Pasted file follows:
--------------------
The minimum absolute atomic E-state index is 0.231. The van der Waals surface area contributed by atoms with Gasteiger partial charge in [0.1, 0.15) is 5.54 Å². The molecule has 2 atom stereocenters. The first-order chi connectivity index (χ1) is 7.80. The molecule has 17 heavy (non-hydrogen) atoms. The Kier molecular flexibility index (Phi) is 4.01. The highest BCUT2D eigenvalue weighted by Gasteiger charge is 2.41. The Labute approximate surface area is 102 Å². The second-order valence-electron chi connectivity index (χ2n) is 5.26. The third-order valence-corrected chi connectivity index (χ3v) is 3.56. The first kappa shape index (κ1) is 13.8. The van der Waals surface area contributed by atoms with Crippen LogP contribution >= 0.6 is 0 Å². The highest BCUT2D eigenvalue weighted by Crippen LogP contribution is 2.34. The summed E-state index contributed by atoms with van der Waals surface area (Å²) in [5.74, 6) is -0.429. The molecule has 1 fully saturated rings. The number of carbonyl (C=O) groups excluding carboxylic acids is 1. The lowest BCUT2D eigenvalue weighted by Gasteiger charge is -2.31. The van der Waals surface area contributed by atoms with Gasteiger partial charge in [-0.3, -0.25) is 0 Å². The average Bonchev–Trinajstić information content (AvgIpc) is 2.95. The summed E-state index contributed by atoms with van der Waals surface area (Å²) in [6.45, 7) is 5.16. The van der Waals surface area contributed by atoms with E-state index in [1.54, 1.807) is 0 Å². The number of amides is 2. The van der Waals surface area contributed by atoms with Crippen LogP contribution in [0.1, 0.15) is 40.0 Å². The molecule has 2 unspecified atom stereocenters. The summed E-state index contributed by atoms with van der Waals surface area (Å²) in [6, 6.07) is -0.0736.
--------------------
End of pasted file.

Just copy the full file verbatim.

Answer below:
The minimum absolute atomic E-state index is 0.231. The van der Waals surface area contributed by atoms with Gasteiger partial charge in [0.1, 0.15) is 5.54 Å². The molecule has 2 atom stereocenters. The first-order chi connectivity index (χ1) is 7.80. The molecule has 17 heavy (non-hydrogen) atoms. The Kier molecular flexibility index (Phi) is 4.01. The highest BCUT2D eigenvalue weighted by Gasteiger charge is 2.41. The Labute approximate surface area is 102 Å². The second-order valence-electron chi connectivity index (χ2n) is 5.26. The third-order valence-corrected chi connectivity index (χ3v) is 3.56. The first kappa shape index (κ1) is 13.8. The van der Waals surface area contributed by atoms with Crippen LogP contribution >= 0.6 is 0 Å². The highest BCUT2D eigenvalue weighted by Crippen LogP contribution is 2.34. The summed E-state index contributed by atoms with van der Waals surface area (Å²) in [5.74, 6) is -0.429. The molecule has 1 fully saturated rings. The number of carbonyl (C=O) groups excluding carboxylic acids is 1. The lowest BCUT2D eigenvalue weighted by Gasteiger charge is -2.31. The van der Waals surface area contributed by atoms with Gasteiger partial charge in [-0.3, -0.25) is 0 Å². The average Bonchev–Trinajstić information content (AvgIpc) is 2.95. The summed E-state index contributed by atoms with van der Waals surface area (Å²) in [6.45, 7) is 5.16. The van der Waals surface area contributed by atoms with E-state index in [1.54, 1.807) is 0 Å². The number of amides is 2. The van der Waals surface area contributed by atoms with Crippen LogP contribution in [0.1, 0.15) is 40.0 Å². The molecule has 2 unspecified atom stereocenters. The summed E-state index contributed by atoms with van der Waals surface area (Å²) in [6, 6.07) is -0.0736.